- Physical products need not be ordered, held in stock and delivered at all – 3D printing might remove those constraints.
- And so on.
According to NASA the Space Shuttle – with 2.5 million parts and 230 miles of wire – is (or was) the most complex machine ever built by man. With about a billion parts, a Nimitz class supercarrier is somewhat more complex. Of course, it comprises many, many machines that together comprise the super-complex system of systems – the modern aircraft carrier.
A supercarrier has hundreds of thousands of interconnected systems and with its crew of 5-6,000 people could be compared to an average town afloat. Once at sea, the floating town is completely isolated except for its radio communications with base and other ships.
The supercarrier is comparable to what people are now calling Smart Cities. Wikipedia suggests this definition:
“A smart city is an urban development vision to integrate multiple information and communication technology (ICT) and IoT solutions in a secure fashion to manage a city’s assets – the city’s assets include, but are not limited to, local departments’ information systems, schools, libraries, transportation systems, hospitals, power plants, water supply networks, waste management, law enforcement, and other community services.”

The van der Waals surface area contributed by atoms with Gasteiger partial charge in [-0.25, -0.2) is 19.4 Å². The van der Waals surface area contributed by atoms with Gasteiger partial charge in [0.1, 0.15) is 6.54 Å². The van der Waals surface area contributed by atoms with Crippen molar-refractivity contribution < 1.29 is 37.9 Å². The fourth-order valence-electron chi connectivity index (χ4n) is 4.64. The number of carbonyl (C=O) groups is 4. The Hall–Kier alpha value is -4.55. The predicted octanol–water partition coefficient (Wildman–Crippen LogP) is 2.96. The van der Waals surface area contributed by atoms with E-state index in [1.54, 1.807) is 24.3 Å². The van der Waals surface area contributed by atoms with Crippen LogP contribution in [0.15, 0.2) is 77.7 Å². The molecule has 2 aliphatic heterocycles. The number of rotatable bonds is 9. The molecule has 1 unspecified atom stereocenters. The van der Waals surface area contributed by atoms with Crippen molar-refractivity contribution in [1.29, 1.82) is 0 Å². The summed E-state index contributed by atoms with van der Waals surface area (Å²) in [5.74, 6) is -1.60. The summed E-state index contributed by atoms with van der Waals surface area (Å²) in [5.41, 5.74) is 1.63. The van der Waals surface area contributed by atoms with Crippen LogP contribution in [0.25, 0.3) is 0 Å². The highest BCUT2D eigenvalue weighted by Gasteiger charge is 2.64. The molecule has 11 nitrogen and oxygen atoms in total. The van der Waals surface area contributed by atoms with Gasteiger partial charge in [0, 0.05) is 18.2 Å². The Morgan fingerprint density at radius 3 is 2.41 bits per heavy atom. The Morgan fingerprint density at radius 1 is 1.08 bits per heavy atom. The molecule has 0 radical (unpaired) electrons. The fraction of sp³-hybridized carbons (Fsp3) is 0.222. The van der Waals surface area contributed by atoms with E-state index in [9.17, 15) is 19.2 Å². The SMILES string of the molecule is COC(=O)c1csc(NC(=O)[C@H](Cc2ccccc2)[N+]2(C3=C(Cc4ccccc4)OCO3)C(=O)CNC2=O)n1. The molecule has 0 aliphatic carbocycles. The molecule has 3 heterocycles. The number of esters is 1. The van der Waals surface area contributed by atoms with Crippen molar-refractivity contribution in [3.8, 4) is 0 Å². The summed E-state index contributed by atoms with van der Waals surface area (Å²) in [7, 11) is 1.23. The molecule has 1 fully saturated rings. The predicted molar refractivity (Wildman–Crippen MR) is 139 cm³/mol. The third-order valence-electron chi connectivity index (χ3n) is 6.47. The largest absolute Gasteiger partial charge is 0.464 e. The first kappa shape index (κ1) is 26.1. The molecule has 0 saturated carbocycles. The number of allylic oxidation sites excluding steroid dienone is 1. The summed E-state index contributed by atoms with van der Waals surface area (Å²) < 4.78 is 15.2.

The systems of a Smart City might not be as complex as those of an aircraft carrier, but in terms of scale, the number of nodes and endpoints within the system might be anything from a million to billions.
A smart city is not just bigger than an aircraft carrier – it also has the potential to be far more complex. The inhabitants and many of the systems move in the realm of the city and beyond. They move and interact with each other in unpredictable ways. On top of that, the inhabitants are not hand-picked like the military; crooks, spies and terrorists can usually come and go as they please.
Unlike a ship – isolated at sea, the smart city is extremely vulnerable to attack from individuals and unfriendly governments and is comparatively unprepared for attack.